Time Travel and the Laws of Physics An Exercise in Speculation by Joey Swails (c) 1992 Wou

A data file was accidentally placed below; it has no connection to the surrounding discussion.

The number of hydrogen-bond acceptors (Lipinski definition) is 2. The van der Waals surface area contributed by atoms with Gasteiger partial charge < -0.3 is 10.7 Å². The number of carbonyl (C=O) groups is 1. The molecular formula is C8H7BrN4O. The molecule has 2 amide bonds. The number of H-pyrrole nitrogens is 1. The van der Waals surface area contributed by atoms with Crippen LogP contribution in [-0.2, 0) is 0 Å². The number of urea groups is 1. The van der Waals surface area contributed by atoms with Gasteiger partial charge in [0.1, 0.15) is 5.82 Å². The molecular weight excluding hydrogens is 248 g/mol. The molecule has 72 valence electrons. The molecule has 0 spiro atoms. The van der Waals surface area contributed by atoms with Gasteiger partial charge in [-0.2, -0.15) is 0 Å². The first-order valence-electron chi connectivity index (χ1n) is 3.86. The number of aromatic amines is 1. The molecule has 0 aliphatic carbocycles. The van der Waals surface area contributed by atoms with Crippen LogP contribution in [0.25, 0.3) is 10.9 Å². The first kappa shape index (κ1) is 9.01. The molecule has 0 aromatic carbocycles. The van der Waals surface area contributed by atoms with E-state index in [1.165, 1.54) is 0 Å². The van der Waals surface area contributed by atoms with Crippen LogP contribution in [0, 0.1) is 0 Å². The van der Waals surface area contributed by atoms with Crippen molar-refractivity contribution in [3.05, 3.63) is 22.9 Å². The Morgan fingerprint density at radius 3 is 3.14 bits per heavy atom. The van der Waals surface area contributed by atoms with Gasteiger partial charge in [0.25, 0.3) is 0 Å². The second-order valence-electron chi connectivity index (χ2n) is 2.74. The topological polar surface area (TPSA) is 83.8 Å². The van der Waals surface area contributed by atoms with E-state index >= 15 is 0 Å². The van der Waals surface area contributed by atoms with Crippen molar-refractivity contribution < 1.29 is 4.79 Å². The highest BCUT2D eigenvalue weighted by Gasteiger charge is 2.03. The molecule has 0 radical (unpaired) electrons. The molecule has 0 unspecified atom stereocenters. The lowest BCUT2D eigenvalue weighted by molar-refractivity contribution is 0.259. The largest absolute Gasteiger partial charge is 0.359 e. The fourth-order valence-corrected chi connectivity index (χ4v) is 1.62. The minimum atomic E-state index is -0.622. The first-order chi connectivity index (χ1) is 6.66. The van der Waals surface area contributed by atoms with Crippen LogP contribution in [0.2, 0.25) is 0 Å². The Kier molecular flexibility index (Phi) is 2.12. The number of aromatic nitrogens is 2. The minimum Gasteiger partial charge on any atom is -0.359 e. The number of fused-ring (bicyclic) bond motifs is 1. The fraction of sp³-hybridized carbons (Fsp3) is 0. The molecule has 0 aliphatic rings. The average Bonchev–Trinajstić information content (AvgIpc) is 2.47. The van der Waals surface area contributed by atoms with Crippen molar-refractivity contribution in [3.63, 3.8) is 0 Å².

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Time Travel and the Laws of Physics ---------------------------------- An Exercise in Speculation by Joey Swails (c) 1992 Wouldn't it be wonderful if travel to another time was possible. Time travel has been a mainstay of fantasy and science fiction for almost a century, from H.G. Wells to Star Trek. This short essay shall attempt to discuss the concept in the framework of what is currently held to be true in the realm of physical science, and how current theories might apply. I'm not a professional physicist, just a well read amatuer with a couple of underclassman physics courses to my credit. Nothing I have to say on the subject requires a doctorate in Theoretical Physics to comprehend. I've always been impressed by the fact that, unlike most of his collegues, Einstein felt that the average intelligent person could grasp the ideas of Relativity without the heavy mathematics; to him it was an indication of the fundimental truth of what he was working on. To that end, he wrote several highly readable "layman's" books on the subject himself. I gleaned EVERYTHING in this essay from other writers, Einstein, Hawking and Sagan among them. And Arthur C. Clarke, Larry Niven, and Isaac Asimov; these gentlemen, while best known for their science FICTION writing, are also excellent SCIENCE writers as well! And now, from high atop the shoulders of giants... Most people have an intuitive grasp of what is meant by "time travel", at least in a personal sense. One activates a machine or says the magic words and is "transported" bodily to a different "point in time", be it the past or future. Sounds simple. But in a universe that is observed to obey certain "rules of behavior", in practice it may not be as simple as it sounds. Why should we assume that certain laws of physics should apply to time travel? Aren't new theories of physics often proposed that supersede older theories, showing them to be incorrect? And therefore, couldn't even newer theories allow for time travel to be possible? The popular misconception is that when a new physical theory is proposed, it renders preceding one's obsolete. This may have been true in the case of Copernicus, where what is being superceded is basically a myth. In modern theoretical physics, the distiction is not so clear cut. The value of a theory is in it's power to predict the behavior of the universe by logical inference. Physical theories apply logical rules to analyzing a specific facet of the "universe of discourse", that reality which is accessable to everyone, either directly through the senses, or "second hand" through the use of insturments of measurement. To invoke logic, the proposed theory need only be logically self- consistent, even if what it descirbes applies only in very limited cases. When Einstein published his theories of Special and General Relativity, the planets did not suddenly alter their orbits. We still use Newtonian laws of motion to predict the trajectories of spacecraft, and they appear to work quite well WITHIN THEIR LIMITS. What happens is that the limits are expanded, and new theories are proposed to describe behavior outside the old law's limits. The old laws still hold; new laws usually apply only to new areas of observation. They build on, rather than eliminate, the old laws. So, let's speculate on some of the concepts of time travel. For the purposes of speculation, we must make some assumptions and see where they take us. For logic to work, the only requirement is that the assumptions are internally consistent, i.e. if something is true in case A(1) it is also true in case A(2) - no changing the rules as you go along. The overall assumption I'm making is that certain laws of the universe will always hold, and time travel can only be possible if NONE of them are violated in the process. Specifically, I refer to the Conservation of Matter and Energy; the Conservation of Motion; Entropy; and Causality. Perhaps I'm nitpicking, but not really - we'll leave Relativity and Quantum Mechanics aside for now and concentrate on predictive theories that have meaning across a broad spectrum of universal models, from Newton to Hawking. Also because Relativity tends to knock out time travel in the first round, which wouldn't be much fun; and Quantum Mechanics STILL can't find that damn tachyon particle (predicted to travel "backwards in time"), and at the quantum level, we can't even tell which way even NORMAL time is "moving" anyway... At least, not yet... The Basic Paradox of Time Travel -------------------------------- When anyone speculates about time travel, one of the first things encountered is known as the Grandfather Paradox, the origination of which is credited to Einstein. The basic idea is this: I invent a time machine. Since I always hated my nasty old grandfather, I travel back in time to when he was a young boy and murder him. The perfect crime! But I've gone and killed him before he met my grandmother, so therefore I was never born, and of course couldn't have invented a time machine. So I couldn't have killed him. So he sires my father, who sires me, who invents a time machine... Me and my time machine must both exist and not exist. There lies the paradox. Any process that interferes with the past in a self-cancelling way is broadly called a Grandfather Paradox. This is the big one: Causality. Our belief in ANY physical laws at all presupposes cause-and-effect; if this, then that. Maybe you don't WANT to kill your grandfather, but the possibility would exist that you COULD, and that's all that matters. The effect is made to come before the cause, and causes the cause not to effect the effect. Fundimentally illogical, and was reason enough for Einstein to consider time travel impossible. But it gets even stickier when we consider along with it the next law we will speculate about - Conservation of Matter and Energy. Conservation Laws and Time Travel --------------------------------- The law basically states that matter and energy can be converted into one another, but can NEVER be destroyed (as in totally eliminated) from the universe. Conversely, neither one can be created spontaneously out of nothing. A time machine that travels from now to 1000 years ago, can be said by any test available, to have appeared out of nothing, and can be said to also have dissappeared INTO nothing (from it's original starting point). This also goes for any energy that made the trip with it. As long as it remains translated out of it's original point in time, there's extra matter running around. But it doesn't stop there. Let's assume that I build a time machine in my workshop. Then I travel back to the past, visit the workshop, and remove or destroy some irreplacable part of the machine. How then would I be able to build the machine? Paradox again! Let's continue further along this line. I travel back in time to 1pm yesterday and remain there for one hour, then return. Upon returning, I again travel back to 1pm yesterday. I meet myself! BIG paradox! Some may want to believe in some "grand overall" theory of Conservation. It goes something like this - since the time machine disappeared in one time period, and reappeared in another, there is still only one time machine in any one place at a time, so some kind of "overall conservation" from the beginning of time to infinity, is preserved. There's no evidence that this should be the case, but no clear evidence that it could NOT be, so let's be gracious. Now, a problem arises when I time travel from various points in the future to the SAME point in the past. If I assume I could go on doing this indefinitely, a HUGE pile of doppelgangers begins to accumulate at a single point in time, seemingly replicating me and my time machine ad infinitum. Clearly a violation of logic as well as conservation. For MORE fun, let's say we all agree to return to the same point in future space/time. Now, how do we all occupy the same point in space/time? Now I here someone in the last row say, "OK, perhaps the process won't work if you try to go somewhere (or is it someWHEN?) that the time machine already is." Then the question arises, what constitutes "the time machine"? The collection of atoms and energy packets that make up it's physical structure? OK. But all of those components existed in SOME form before I built a time machine out of them. Why would matter behave differently once it was part of a time machine? Does it mean I can't travel back to my workshop to the time before I assembled the machine, when all I had were component parts? Or I can't travel to the time at the foundry where/when they cast the steel for the outer hull? A particle of matter or energy has no "knowledge" of what it is a "part of" at a given point of space/time (at least, an isolated particle has never been observed to behave differently due to where it "came from".) There's no clear place to "draw the line" either it's drawn with no exceptions (paradox) or it's not drawn at all (impossibility)! That leaves the Law of Conservation of Motion. Newton described it first, but Einstein was the first to offer a viable explanation for it. (I know, I promised "no Relativity", but this will be over in a second.) A rigid fourth dimensional continuum is required for his explaination to work; and it DOES work - If E=mc^2 was incorrect, thermonuclear bombs would not explode. I think we can all agree that they DO. For anything to move around in the time dimension, it must move faster than light, acquiring infinite mass and energy along the way. Once you EXCEED the speed of light, you're traveling backwards in time - but GETTING THERE could be hazardous to your health. Physical time travel clearly violates any law of motion, as motion ALWAYS relates to time. This effects conservation of motion, rules of kinetic energy, even the law of gravity.(At least, any law of gravity I can think of!) Entropy and Time Travel ----------------------- Finally, there is entropy (sounds like a philosophical statement, doesn't it?) - the tendency of matter and energy to move from order to disorder, embodied by the Second Law of Thermodynamics. This tendency toward randomization gives us the most obvious impression of "moving forward in time". It's not easy to observe the decaying orbit of a planet, or the breakdown of a lambda particle, but try to get an exploded bomb back into it's casing. That's entropy. It's happening all the time, to everything in the universe, and it's rate of decay for a given type of particle is steady in the extreme. This makes things like atomic clocks and Carbon- 14 dating possible. There's also the products of this breakdown to consider. A human body going through it's biological processes is a walking bundle of changing energy states, some changing to higher states, but more changing to lower states - always a net loss. Entropy again. So say I travel to the past, and while there I'm breathing the air of the past, breaking down the bonds of the O2 molocules and binding them to carbon, deriving energy for my metabolism from the process. So I'm exhaling particles with lower energy states than they had when I sucked them into my lungs (or less of them; a moot point, because matter and energy are the same thing ultimately.) When I return to my original time, how do I recover all of the exhaled particles that now have an "incorrect" energy state relative to all the other particles in their "new" time-frame? I'd HAVE to, in order to perserve any idea of universal entropy; if I leave them "behind" they stay there until the end of infinity, and we never "balance the books" of the total energy state of the Universe. Quantum Mechanics and Time Travel --------------------------------- I suppose we're going to HAVE to bring up tachyons. I know, it IS Quantum Mechanics, but the tachyon is the darling of time-travel enthusiasts, so in anticipation of it being brought up by SOMEBODY, let's discuss it a bit. Tachyons, though not yet detected, are predicted to exist by Quantum Theory. Let me dig out the physics text - what physicists are looking for is the decay of a lambda particle into a proton plus a pi meson. They predict they will find a nonzero value for the beta component of the spin of the proton (whew!), implying the release of a particle with reversed spin and charge - meaning it's moving "backward in time"! The problem is they have not found such a reaction to take place. Particle accelerators have been blasting away at the particles in their cloud chambers for years now, and the shy tachyon still refuses to "show itself". Most scientists studying the subject now believe they will find something wrong with the model that predicts the existence of tachyons. But let's assume that they DO exist. Can a machine (or a human body) "make like a tachyon" and boogie backward in time? All you have to do is start moving backwards and wait for the past to catch up with you. The theory that predicts tachyons says that in order to do that trick, the mass in question would have to instantly reverse the spin and charge of every sub-atomic particle in it. But since the mass is NOT made of tachyons in the first place, to impose this on any other kind of particle will have the distressing side-effect of converting the entire mass into anti-matter. MAJOR fireworks... This points out the error in the logic of "if tachyons can move backwards in time, then why can't something ELSE do it too?". If you subscribe to the theory that allows for the existence of the backwards moving tachyon, you can't selectivly ignore any of the corrolaries that go along with the prediction. Tachyons are a LIMITED SPECIAL CASE, and QM is full of them. Sauce for the tachyon is not necessarily sauce for the proton, in a manner of speaking. It's this plethora of limited special cases that makes coming up with a Grand Unified Theory to cover ALL the cases so difficult to formulate. Relativity and Time Travel -------------------------- Before anybody gets upset, let me point out that the Relativity Laws provide the ONLY available means to travel in time that we know about. It's called time dilation, and it occurs during acceleration of mass. It's almost undetectable at speeds we normally deal with, but experiments with atomic clocks in space capsules have borne out the theory - it happens. An accelerating mass experiences the flow of time at a slower rate than a mass at rest. Travel to Proxima Centauri, a trip of 4.3 light years, and accelerate steadily to 9/10ths of lightspeed till you're halfway there, then de-accelerate down to rest; now turn around and go back. To you, the round trip took about 25 years. Returning to earth, you find that about 3000 years have elapsed while you were gone! The closer you approach lightspeed, the more drastic the effect. A one-way trip, and only to the future, but it works! Also, the mathematics of Relativity predict that some strange things may occur to a mass that manages to travel at a trajectory that passes the outer event horizon of a rotating black hole (look up Penrose diagrams in a text on Relativity for more about this effect.) Suffice it to say that it MAY allow a mass to travel outside it's normal space- time axis. The theory can't predict exactly HOW this effect, if it exists, would manifest itself; it could mean superluminal motion, it could mean time-travel, or it could mean emerging into a different universe entirely. It might also not follow the prediction at all (remember tachyons? Theory says we should find them, but we haven't.) Plus there are the practical problems. Converting enough energy for a controlled fly-by of a black hole would require a LOT of logs to throw on the fire, to say the least! Something like the output of your average star should suffice. And then there's the question of what to build the hull out of - something that can handle the hellish radiation spewing out of the event horizon, as well as the acceleration, gravity pull and tidal forces involved. A few gigatons of neutron star material should do quite nicely, I would think. And also the problem of controlling the trajectory that you take, which is what determines where/when you will end up, calculated to many fiendish decimal places. The tiniest of mistakes and you end up being INTIMATELY aquainted with a black hole... It may be fun to think about, but it's not likely that this "loophole" in Relativity will lead to a practical time machine! The Letter of the Law --------------------- I've assumed throughout all my speculations here that the physical laws involved cannot be broken. To be fair, I've accepted that there can even be some slight bending in the cases of Relativity and Quantum Mechanics, which really means only that our understanding of them is incomplete. I've been really stubborn, however, regarding Conservation Laws. Is this justifiable? I believe it is. One of Einstien's postulations was that the universe is the same everywhere. The rules governing the behavior of mass and energy are the same no matter where you are. And in ALL known cases, the Laws of Conservation hold rigorously, from the behavior of galaxies to the behavior of particles. They are what Quantum scientists use to find new quantum states. The existence of the neutrino was postulated using them, and this very elusive particle has been successfully detected, behaveing exactly as the Laws say it should. If we allow exceptions, we have some serious problems trying to find another way to explain all the phenomena occuring in our universe. Conservation is a FACT, as cast in immutable stone as anything like it can possibly be. Any theory is an exercise in speculation, and must start with assumptions. I chose the ones that allowed for the reality of ghost particles and hydrogen bombs. I think I'm in good company. But what truly matters is self - consistancy. Make you own assumptions and see where they take you. However, once you make them, stick to them, or you can't expect truth to emerge. A Few Direct Quotes ------------------- First, from the fictional character of Lazarus Long, the oldest living human, (when last seen, over 2000 years old!)created by Robert Heinlein: "What are the facts? Again and again and again - what are the FACTS? Shun wishful thinking, ignore divine revelation, forget what "the stars foretell", avoid opinion (especially your own), care not what the neighbors think, never mind the "unguessable verdict of history" - what are the facts, and to how many decimal places? You pilot always into an unknowable future, and facts are your single clue. GET THE FACTS!" Lastly, from Isaac Asimov, a NON-fictional character (but quite a character, nonetheless): "It is not required of The Laws of the Universe that they manifest themselves in a way that is convienient." In other words, "anything is possible" might simply be impossible. The universal dice just might be loaded in such a way that things like time travel and faster-than-light speeds are TRULY IMPOSSIBLE, now and forever, no matter how much we may wish it were otherwise. But take heart. There are enough wonderous, mind- boggling things left in the Universe to keep us entertained for a very long time to come... ...but please, no time machines.